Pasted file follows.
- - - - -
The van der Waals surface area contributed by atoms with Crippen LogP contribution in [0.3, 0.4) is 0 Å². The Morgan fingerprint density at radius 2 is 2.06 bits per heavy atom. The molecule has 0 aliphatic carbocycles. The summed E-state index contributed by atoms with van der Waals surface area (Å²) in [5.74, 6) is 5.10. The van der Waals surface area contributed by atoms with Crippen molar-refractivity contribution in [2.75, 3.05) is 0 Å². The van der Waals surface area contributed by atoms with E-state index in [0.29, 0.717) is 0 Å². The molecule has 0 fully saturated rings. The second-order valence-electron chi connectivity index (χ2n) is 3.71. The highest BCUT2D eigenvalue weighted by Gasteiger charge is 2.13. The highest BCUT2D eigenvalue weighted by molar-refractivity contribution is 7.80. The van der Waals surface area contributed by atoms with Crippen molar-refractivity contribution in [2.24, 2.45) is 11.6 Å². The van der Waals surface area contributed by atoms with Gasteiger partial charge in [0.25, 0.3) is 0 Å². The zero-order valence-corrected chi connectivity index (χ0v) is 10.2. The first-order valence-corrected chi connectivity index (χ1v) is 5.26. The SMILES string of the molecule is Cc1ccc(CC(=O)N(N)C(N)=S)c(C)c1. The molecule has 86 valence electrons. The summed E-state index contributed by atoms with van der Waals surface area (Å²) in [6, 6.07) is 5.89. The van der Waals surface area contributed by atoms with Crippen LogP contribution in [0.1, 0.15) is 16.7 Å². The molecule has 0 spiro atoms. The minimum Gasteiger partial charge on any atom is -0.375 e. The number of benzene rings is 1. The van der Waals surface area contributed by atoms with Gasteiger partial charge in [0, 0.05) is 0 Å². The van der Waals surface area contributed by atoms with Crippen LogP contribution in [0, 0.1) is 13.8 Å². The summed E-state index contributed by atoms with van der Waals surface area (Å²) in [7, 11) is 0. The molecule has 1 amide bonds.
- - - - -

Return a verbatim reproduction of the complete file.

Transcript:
The van der Waals surface area contributed by atoms with Crippen LogP contribution in [0.3, 0.4) is 0 Å². The Morgan fingerprint density at radius 2 is 2.06 bits per heavy atom. The molecule has 0 aliphatic carbocycles. The summed E-state index contributed by atoms with van der Waals surface area (Å²) in [5.74, 6) is 5.10. The van der Waals surface area contributed by atoms with Crippen molar-refractivity contribution in [2.75, 3.05) is 0 Å². The van der Waals surface area contributed by atoms with E-state index in [0.29, 0.717) is 0 Å². The molecule has 0 fully saturated rings. The second-order valence-electron chi connectivity index (χ2n) is 3.71. The highest BCUT2D eigenvalue weighted by Gasteiger charge is 2.13. The highest BCUT2D eigenvalue weighted by molar-refractivity contribution is 7.80. The van der Waals surface area contributed by atoms with Crippen molar-refractivity contribution in [2.24, 2.45) is 11.6 Å². The van der Waals surface area contributed by atoms with Gasteiger partial charge in [0.25, 0.3) is 0 Å². The zero-order valence-corrected chi connectivity index (χ0v) is 10.2. The first-order valence-corrected chi connectivity index (χ1v) is 5.26. The SMILES string of the molecule is Cc1ccc(CC(=O)N(N)C(N)=S)c(C)c1. The molecule has 86 valence electrons. The summed E-state index contributed by atoms with van der Waals surface area (Å²) in [6, 6.07) is 5.89. The van der Waals surface area contributed by atoms with Crippen LogP contribution in [0.1, 0.15) is 16.7 Å². The molecule has 0 spiro atoms. The minimum Gasteiger partial charge on any atom is -0.375 e. The number of benzene rings is 1. The van der Waals surface area contributed by atoms with Gasteiger partial charge in [0, 0.05) is 0 Å². The van der Waals surface area contributed by atoms with Crippen LogP contribution in [0, 0.1) is 13.8 Å². The summed E-state index contributed by atoms with van der Waals surface area (Å²) in [7, 11) is 0. The molecule has 1 amide bonds.